5) I have a great relationship with the blacks.

6) I’m a negotiator, like you folks. (Speaking to a conservative Jewish group.)

7) Obama said in his speech that Muslims are our sports heroes. What sport is he talking about, and who? (Included in the deluxe version will be a 2007 photo of The Donald with Muhammad Ali.)

Wow, I just can’t wait — 1964 echoes in the distance. Can you hear it?

Michael Fondacaro


Military draft not the mark of a free society

Re Dec. 16 letter, “Bring back draft to prepare U.S. for war”: I must disagree with Mr. Sid Gordon regarding the return of the draft.

The decision to risk life and limb in a war should be left up to the individual. I don’t see how we can call ourselves a free society if we force citizens to participate in events that could cost them their lives. We’ve been forced to pay for military action in other countries to which many of us have voiced opposition; that was bad enough. A worse thing would have been to be forced by the government, by threat of imprisonment, to participate in said action.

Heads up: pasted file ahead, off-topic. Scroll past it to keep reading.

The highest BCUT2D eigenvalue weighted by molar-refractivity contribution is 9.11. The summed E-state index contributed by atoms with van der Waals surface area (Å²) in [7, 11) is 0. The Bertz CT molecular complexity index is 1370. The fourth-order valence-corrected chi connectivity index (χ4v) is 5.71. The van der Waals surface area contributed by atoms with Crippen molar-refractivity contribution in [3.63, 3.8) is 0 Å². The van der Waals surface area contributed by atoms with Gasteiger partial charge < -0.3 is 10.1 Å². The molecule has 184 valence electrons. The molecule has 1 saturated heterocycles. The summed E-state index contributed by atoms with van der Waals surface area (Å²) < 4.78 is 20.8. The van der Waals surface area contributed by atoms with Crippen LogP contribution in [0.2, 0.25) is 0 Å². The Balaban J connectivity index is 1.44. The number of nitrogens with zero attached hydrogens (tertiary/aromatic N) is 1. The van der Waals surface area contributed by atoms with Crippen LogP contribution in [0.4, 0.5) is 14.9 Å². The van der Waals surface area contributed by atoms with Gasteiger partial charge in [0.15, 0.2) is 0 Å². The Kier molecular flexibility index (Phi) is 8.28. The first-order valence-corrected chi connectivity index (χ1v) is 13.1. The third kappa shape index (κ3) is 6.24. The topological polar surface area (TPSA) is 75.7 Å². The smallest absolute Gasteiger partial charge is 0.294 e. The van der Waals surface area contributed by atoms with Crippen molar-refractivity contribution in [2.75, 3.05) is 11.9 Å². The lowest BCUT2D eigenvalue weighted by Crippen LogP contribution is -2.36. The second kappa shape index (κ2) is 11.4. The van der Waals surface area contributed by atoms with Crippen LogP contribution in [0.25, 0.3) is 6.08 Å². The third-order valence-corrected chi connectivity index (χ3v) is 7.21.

We haven’t done a very good job in the past and present of taking care of our returning veterans; that’s why organizations like Paralyzed Veterans of America and Wounded Warrior Project exist. If a government will not take care of and assume responsibility for those who have served in military actions, I would question its right to compel military service on anyone.

Agent Orange, POWs, MIAs, homeless veterans, young people crippled for life, mentally and physically. We don’t need the draft, we need a government that acts responsibly with our nation’s resource: humans.

Susan E. Derella


Categories: Letters to the Editor